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Former smokers should rest easy

Thu Apr 7, 6:11 AM ET

By Sharon Jayson, USA TODAY

Reformed smokers, take a deep breath. You've battled the addiction, knowing that one less puff on that cigarette could make a life-or-death difference.

But then you hear about ABC News' chief anchor Peter Jennings, who on Tuesday disclosed his lung cancer diagnosis. Yes, he quit smoking 20 years ago. But he also has said he has struggled with backsliding since Sept. 11, 2001.

"Nicotine is an incredibly powerful addiction," says Peter Shields, a professor of medicine at the Lombardi Cancer Center at Georgetown University Medical Center. "A lot of smokers 20 years later are still dreaming about smoking."

Lung cancer is the leading cause of cancer death. Estimates from the American Cancer Society suggest 172,570 new cases this year, with 163,510 deaths from the disease. Health care officials say factors such as age when you quit, how long you smoked and heredity all play a role in whether someone will develop cancer or another smoking-related disease.

"If people have quit smoking, they have done the most important thing they can do to improve the quality of life and their life expectancy," says physician Corinne Husten of the Office on Smoking and Health, part of the federal Centers for Disease Control and Prevention.

Research shows that former smokers reduce their risk of developing heart disease and stroke to the risk level of non-smokers within a few years after quitting. It takes about 10 years to reduce the risk for lung cancer and other cancers, but risk never drops to the level of someone who has never smoked, says physician Michael Thun, head of epidemiological research at the American Cancer Society.

Genetic damage accumulates

"Cancers require multiple bits of genetic damage in a single cell to become malignant and permanent," he says. "What continued smoking does is increases the chances that a genetically damaged cell will continue to accumulate more genetic damage and be transformed into a life-threatening cancer."

Risk diminishes with time, physicians say. Former smokers can go a few steps further toward reducing their cancer risk by maintaining a healthy body weight, getting regular physical activity, drinking alcohol in moderation and getting tested for cancers that have screenings.

Alexander Prokhorov, a behavioral scientist at Houston's M.D. Anderson Cancer Center who helps physicians counsel patients, understands why Jennings may have lapsed even though he had quit years ago.

"There are concerns regarding all these years that people have been smoking and what's going to happen to them as a result," he says. "I tell the physicians to simply explain to their patients that by quitting smoking, you obviously reduce a laundry list of diseases."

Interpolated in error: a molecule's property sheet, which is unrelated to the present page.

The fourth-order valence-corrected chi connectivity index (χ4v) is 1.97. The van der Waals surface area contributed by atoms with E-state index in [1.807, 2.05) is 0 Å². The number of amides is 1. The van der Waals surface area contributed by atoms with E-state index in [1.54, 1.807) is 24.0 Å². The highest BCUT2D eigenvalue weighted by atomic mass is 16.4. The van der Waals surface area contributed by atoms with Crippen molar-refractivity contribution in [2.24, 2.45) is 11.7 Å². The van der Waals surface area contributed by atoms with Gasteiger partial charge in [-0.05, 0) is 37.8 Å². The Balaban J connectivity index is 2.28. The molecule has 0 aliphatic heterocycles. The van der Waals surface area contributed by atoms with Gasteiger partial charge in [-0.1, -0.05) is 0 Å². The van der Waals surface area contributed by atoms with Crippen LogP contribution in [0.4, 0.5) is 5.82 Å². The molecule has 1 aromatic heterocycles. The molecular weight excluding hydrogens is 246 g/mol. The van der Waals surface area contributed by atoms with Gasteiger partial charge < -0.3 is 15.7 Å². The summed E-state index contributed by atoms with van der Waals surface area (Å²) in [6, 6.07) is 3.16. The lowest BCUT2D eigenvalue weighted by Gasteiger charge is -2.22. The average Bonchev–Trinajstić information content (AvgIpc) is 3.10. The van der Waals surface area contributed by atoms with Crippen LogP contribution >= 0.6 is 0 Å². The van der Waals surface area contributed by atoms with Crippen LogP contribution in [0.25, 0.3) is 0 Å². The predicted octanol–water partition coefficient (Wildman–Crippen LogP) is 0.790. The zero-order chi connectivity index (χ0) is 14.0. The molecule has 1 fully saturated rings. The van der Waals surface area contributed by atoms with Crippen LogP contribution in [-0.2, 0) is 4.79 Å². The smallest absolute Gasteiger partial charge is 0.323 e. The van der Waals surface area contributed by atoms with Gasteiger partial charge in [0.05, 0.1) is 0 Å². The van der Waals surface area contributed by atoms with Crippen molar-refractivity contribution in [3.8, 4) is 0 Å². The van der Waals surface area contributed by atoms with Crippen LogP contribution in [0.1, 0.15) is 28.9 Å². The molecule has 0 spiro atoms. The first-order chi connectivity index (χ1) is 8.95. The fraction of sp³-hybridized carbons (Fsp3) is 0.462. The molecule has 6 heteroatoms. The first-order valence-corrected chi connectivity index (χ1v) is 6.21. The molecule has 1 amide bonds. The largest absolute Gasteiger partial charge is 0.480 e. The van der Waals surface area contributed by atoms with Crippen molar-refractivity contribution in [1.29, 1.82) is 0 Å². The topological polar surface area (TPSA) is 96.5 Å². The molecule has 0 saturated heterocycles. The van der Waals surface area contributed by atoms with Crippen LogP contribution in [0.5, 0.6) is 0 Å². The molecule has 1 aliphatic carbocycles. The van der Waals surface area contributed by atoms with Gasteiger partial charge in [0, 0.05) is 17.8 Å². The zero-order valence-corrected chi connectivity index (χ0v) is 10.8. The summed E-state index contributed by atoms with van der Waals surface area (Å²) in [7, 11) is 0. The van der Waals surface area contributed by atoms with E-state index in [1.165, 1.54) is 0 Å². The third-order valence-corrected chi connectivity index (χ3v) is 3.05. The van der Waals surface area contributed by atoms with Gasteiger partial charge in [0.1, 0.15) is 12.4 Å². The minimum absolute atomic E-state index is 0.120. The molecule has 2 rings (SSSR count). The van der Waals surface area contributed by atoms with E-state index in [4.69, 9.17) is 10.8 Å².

Smoking-related diseases include a risk for heart disease and stroke as well as cancers of the mouth, larynx, throat, esophagus, bladder, kidney, pancreas, liver, cervix, colon and stomach.

Screening trial underway

An interesting finding, says Margaret Spitz, chair of epidemiology at M.D. Anderson, is that less than 20% of long-term smokers develop lung cancer. Still, she says 85% of all lung cancers occur in former or current smokers, which is why the focus of her research is how to identify the subgroup of smokers at highest risk for developing lung cancer.

There is currently no reliable way to screen for lung cancer. But a $200 million National Lung Screening Trial is underway with 50,000 patients. Its aim is to determine whether early screening with either X-rays or spiral computed tomography (CT scans) will prevent deaths from the disease. The trial, by the National Cancer Institute, will take several years, says Eva Szabo of the institute's division of cancer prevention.

But Thun says screening for lung cancer is a bit of a dilemma because finding and removing growths identified from early screenings might actually do more harm than good.

"What's not clear is whether the benefit of removing (small growths) exceeds the harm of the surgery," he says. "It finds them early, but it's a big operation to have your chest cut open and your lung operated on."

Despite the screening question, researchers, scientists and physicians all agree on the best way to prevent smoking-related illnesses: "The only thing better than quitting smoking is never beginning," Thun says.

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"What's not clear is whether the benefit of removing (small growths) exceeds the harm of the surgery," he says. "It finds them early, but it's a big operation to have your chest cut open and your lung operated on."



Having your abdomen opened up to remove an inflamed Apendix is a big operation. Having your abdomen opened up to remove a ruptured Appendix and perform a major cleanup is an even "bigger" operation.

I'm pretty sure the same thing applies to removal of miscellaneous organ cysts that are in danger of rupture or causing pain. And let's don't forget gall stones, and sometimes Kidney Stones.

I can't help but wonder what the heck people are thinking. And I think that when a statement like the one above comes into play what they're doing is trying to find a way to rationalize an unethical and invalid ideas.

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